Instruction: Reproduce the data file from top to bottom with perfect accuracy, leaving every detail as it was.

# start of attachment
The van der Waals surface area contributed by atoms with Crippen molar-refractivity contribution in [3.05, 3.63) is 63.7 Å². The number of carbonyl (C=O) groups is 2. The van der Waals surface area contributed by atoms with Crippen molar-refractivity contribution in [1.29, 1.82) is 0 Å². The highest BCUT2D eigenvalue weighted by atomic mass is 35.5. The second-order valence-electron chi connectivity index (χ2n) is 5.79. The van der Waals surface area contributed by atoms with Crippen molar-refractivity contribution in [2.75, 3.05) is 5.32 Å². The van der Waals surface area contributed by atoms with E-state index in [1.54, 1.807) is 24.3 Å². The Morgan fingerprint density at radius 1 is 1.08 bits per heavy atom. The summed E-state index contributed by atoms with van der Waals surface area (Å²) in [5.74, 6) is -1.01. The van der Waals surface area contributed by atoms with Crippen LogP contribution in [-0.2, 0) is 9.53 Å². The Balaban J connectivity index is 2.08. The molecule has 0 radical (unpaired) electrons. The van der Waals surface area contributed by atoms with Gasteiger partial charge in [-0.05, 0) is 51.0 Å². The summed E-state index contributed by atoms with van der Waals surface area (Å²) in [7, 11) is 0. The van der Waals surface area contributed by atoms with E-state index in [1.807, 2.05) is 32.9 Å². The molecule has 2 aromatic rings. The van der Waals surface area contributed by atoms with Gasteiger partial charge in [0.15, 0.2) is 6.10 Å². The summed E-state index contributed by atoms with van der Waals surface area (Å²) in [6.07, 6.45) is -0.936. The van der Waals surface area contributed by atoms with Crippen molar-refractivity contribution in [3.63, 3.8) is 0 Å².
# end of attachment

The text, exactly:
The van der Waals surface area contributed by atoms with Crippen molar-refractivity contribution in [3.05, 3.63) is 63.7 Å². The number of carbonyl (C=O) groups is 2. The van der Waals surface area contributed by atoms with Crippen molar-refractivity contribution in [1.29, 1.82) is 0 Å². The highest BCUT2D eigenvalue weighted by atomic mass is 35.5. The second-order valence-electron chi connectivity index (χ2n) is 5.79. The van der Waals surface area contributed by atoms with Crippen molar-refractivity contribution in [2.75, 3.05) is 5.32 Å². The van der Waals surface area contributed by atoms with E-state index in [1.54, 1.807) is 24.3 Å². The Morgan fingerprint density at radius 1 is 1.08 bits per heavy atom. The summed E-state index contributed by atoms with van der Waals surface area (Å²) in [5.74, 6) is -1.01. The van der Waals surface area contributed by atoms with Crippen LogP contribution in [-0.2, 0) is 9.53 Å². The Balaban J connectivity index is 2.08. The molecule has 0 radical (unpaired) electrons. The van der Waals surface area contributed by atoms with Gasteiger partial charge in [-0.05, 0) is 51.0 Å². The summed E-state index contributed by atoms with van der Waals surface area (Å²) in [7, 11) is 0. The van der Waals surface area contributed by atoms with E-state index in [1.807, 2.05) is 32.9 Å². The molecule has 2 aromatic rings. The van der Waals surface area contributed by atoms with Gasteiger partial charge in [0.15, 0.2) is 6.10 Å². The summed E-state index contributed by atoms with van der Waals surface area (Å²) in [6.07, 6.45) is -0.936. The van der Waals surface area contributed by atoms with Crippen molar-refractivity contribution in [3.63, 3.8) is 0 Å².